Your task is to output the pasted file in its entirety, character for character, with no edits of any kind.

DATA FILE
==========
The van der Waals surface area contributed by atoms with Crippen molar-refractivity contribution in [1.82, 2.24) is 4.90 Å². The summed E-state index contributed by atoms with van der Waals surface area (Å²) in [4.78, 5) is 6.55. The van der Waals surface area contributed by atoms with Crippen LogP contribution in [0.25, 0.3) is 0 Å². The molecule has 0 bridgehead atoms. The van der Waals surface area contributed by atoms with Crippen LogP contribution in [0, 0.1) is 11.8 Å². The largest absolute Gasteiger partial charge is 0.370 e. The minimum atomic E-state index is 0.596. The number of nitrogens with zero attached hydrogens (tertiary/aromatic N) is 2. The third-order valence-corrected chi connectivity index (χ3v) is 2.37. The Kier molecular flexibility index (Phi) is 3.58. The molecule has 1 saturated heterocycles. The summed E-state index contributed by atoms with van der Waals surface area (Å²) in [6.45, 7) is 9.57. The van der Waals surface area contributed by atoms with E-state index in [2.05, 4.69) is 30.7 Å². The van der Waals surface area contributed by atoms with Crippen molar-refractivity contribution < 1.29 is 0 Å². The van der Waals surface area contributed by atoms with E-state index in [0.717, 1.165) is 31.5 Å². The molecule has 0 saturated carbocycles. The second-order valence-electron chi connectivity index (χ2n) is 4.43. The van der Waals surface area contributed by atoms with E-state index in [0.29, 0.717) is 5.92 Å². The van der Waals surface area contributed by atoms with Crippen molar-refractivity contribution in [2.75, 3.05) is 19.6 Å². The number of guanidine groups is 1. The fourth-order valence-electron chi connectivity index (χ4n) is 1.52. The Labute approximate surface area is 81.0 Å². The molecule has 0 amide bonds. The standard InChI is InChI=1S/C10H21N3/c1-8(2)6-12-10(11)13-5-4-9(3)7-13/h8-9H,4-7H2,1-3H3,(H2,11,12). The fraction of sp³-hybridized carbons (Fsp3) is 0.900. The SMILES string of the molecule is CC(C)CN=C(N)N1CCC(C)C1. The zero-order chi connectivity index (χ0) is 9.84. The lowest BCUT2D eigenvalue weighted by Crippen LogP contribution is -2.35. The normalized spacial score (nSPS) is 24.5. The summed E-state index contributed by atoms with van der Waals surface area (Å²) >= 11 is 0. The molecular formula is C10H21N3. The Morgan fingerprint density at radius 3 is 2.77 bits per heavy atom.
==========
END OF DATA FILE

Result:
The van der Waals surface area contributed by atoms with Crippen molar-refractivity contribution in [1.82, 2.24) is 4.90 Å². The summed E-state index contributed by atoms with van der Waals surface area (Å²) in [4.78, 5) is 6.55. The van der Waals surface area contributed by atoms with Crippen LogP contribution in [0.25, 0.3) is 0 Å². The molecule has 0 bridgehead atoms. The van der Waals surface area contributed by atoms with Crippen LogP contribution in [0, 0.1) is 11.8 Å². The largest absolute Gasteiger partial charge is 0.370 e. The minimum atomic E-state index is 0.596. The number of nitrogens with zero attached hydrogens (tertiary/aromatic N) is 2. The third-order valence-corrected chi connectivity index (χ3v) is 2.37. The Kier molecular flexibility index (Phi) is 3.58. The molecule has 1 saturated heterocycles. The summed E-state index contributed by atoms with van der Waals surface area (Å²) in [6.45, 7) is 9.57. The van der Waals surface area contributed by atoms with E-state index in [2.05, 4.69) is 30.7 Å². The van der Waals surface area contributed by atoms with Crippen molar-refractivity contribution < 1.29 is 0 Å². The van der Waals surface area contributed by atoms with E-state index in [0.717, 1.165) is 31.5 Å². The molecule has 0 saturated carbocycles. The second-order valence-electron chi connectivity index (χ2n) is 4.43. The van der Waals surface area contributed by atoms with E-state index in [0.29, 0.717) is 5.92 Å². The van der Waals surface area contributed by atoms with Crippen molar-refractivity contribution in [2.75, 3.05) is 19.6 Å². The number of guanidine groups is 1. The fourth-order valence-electron chi connectivity index (χ4n) is 1.52. The Labute approximate surface area is 81.0 Å². The molecule has 0 amide bonds. The standard InChI is InChI=1S/C10H21N3/c1-8(2)6-12-10(11)13-5-4-9(3)7-13/h8-9H,4-7H2,1-3H3,(H2,11,12). The fraction of sp³-hybridized carbons (Fsp3) is 0.900. The SMILES string of the molecule is CC(C)CN=C(N)N1CCC(C)C1. The zero-order chi connectivity index (χ0) is 9.84. The lowest BCUT2D eigenvalue weighted by Crippen LogP contribution is -2.35. The normalized spacial score (nSPS) is 24.5. The summed E-state index contributed by atoms with van der Waals surface area (Å²) >= 11 is 0. The molecular formula is C10H21N3. The Morgan fingerprint density at radius 3 is 2.77 bits per heavy atom.